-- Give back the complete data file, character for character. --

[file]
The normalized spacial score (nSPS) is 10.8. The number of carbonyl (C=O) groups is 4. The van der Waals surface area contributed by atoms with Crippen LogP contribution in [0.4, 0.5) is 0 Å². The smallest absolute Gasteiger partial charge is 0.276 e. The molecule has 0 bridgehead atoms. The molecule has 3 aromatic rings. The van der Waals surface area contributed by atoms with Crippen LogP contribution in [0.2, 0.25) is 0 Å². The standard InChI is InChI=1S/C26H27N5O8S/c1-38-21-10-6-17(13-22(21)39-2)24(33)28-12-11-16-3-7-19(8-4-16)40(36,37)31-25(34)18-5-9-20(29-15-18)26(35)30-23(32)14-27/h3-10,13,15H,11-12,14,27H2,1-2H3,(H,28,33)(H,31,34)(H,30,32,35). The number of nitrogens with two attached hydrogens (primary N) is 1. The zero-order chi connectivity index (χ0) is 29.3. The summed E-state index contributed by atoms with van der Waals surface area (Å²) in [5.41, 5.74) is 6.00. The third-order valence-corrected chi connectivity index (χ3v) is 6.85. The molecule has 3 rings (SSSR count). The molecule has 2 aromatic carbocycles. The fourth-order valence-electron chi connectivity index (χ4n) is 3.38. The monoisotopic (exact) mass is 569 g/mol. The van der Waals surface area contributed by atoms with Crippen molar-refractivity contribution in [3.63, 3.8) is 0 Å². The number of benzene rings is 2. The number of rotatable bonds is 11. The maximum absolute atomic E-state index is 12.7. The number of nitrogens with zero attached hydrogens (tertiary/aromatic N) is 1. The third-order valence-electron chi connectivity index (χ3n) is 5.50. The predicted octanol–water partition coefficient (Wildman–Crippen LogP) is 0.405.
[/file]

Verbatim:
The normalized spacial score (nSPS) is 10.8. The number of carbonyl (C=O) groups is 4. The van der Waals surface area contributed by atoms with Crippen LogP contribution in [0.4, 0.5) is 0 Å². The smallest absolute Gasteiger partial charge is 0.276 e. The molecule has 0 bridgehead atoms. The molecule has 3 aromatic rings. The van der Waals surface area contributed by atoms with Crippen LogP contribution in [0.2, 0.25) is 0 Å². The standard InChI is InChI=1S/C26H27N5O8S/c1-38-21-10-6-17(13-22(21)39-2)24(33)28-12-11-16-3-7-19(8-4-16)40(36,37)31-25(34)18-5-9-20(29-15-18)26(35)30-23(32)14-27/h3-10,13,15H,11-12,14,27H2,1-2H3,(H,28,33)(H,31,34)(H,30,32,35). The number of nitrogens with two attached hydrogens (primary N) is 1. The zero-order chi connectivity index (χ0) is 29.3. The summed E-state index contributed by atoms with van der Waals surface area (Å²) in [5.41, 5.74) is 6.00. The third-order valence-corrected chi connectivity index (χ3v) is 6.85. The molecule has 3 rings (SSSR count). The molecule has 2 aromatic carbocycles. The fourth-order valence-electron chi connectivity index (χ4n) is 3.38. The monoisotopic (exact) mass is 569 g/mol. The van der Waals surface area contributed by atoms with Crippen molar-refractivity contribution in [3.63, 3.8) is 0 Å². The number of benzene rings is 2. The number of rotatable bonds is 11. The maximum absolute atomic E-state index is 12.7. The number of nitrogens with zero attached hydrogens (tertiary/aromatic N) is 1. The third-order valence-electron chi connectivity index (χ3n) is 5.50. The predicted octanol–water partition coefficient (Wildman–Crippen LogP) is 0.405.